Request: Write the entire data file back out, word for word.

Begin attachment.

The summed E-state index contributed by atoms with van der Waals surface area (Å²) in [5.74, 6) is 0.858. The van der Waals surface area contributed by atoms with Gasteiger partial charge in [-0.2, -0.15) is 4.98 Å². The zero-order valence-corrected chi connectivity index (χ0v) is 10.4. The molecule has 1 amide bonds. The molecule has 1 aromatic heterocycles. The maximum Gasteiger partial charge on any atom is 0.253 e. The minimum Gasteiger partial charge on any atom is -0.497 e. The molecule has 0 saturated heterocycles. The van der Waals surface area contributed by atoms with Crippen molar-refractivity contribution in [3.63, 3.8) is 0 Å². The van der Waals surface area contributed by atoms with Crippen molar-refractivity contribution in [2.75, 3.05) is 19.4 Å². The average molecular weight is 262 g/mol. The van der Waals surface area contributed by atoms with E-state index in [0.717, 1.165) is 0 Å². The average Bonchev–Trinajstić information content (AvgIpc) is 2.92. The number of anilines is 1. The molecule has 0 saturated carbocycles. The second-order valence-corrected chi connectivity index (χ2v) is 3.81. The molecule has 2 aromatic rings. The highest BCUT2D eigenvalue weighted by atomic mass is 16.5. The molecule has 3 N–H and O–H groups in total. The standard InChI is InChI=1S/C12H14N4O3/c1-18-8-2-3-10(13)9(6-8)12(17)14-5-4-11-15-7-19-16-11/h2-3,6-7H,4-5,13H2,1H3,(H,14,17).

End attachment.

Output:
The summed E-state index contributed by atoms with van der Waals surface area (Å²) in [5.74, 6) is 0.858. The van der Waals surface area contributed by atoms with Gasteiger partial charge in [-0.2, -0.15) is 4.98 Å². The zero-order valence-corrected chi connectivity index (χ0v) is 10.4. The molecule has 1 amide bonds. The molecule has 1 aromatic heterocycles. The maximum Gasteiger partial charge on any atom is 0.253 e. The minimum Gasteiger partial charge on any atom is -0.497 e. The molecule has 0 saturated heterocycles. The van der Waals surface area contributed by atoms with Crippen molar-refractivity contribution in [3.63, 3.8) is 0 Å². The van der Waals surface area contributed by atoms with Crippen molar-refractivity contribution in [2.75, 3.05) is 19.4 Å². The average molecular weight is 262 g/mol. The van der Waals surface area contributed by atoms with E-state index in [0.717, 1.165) is 0 Å². The average Bonchev–Trinajstić information content (AvgIpc) is 2.92. The number of anilines is 1. The molecule has 0 saturated carbocycles. The second-order valence-corrected chi connectivity index (χ2v) is 3.81. The molecule has 2 aromatic rings. The highest BCUT2D eigenvalue weighted by atomic mass is 16.5. The molecule has 3 N–H and O–H groups in total. The standard InChI is InChI=1S/C12H14N4O3/c1-18-8-2-3-10(13)9(6-8)12(17)14-5-4-11-15-7-19-16-11/h2-3,6-7H,4-5,13H2,1H3,(H,14,17).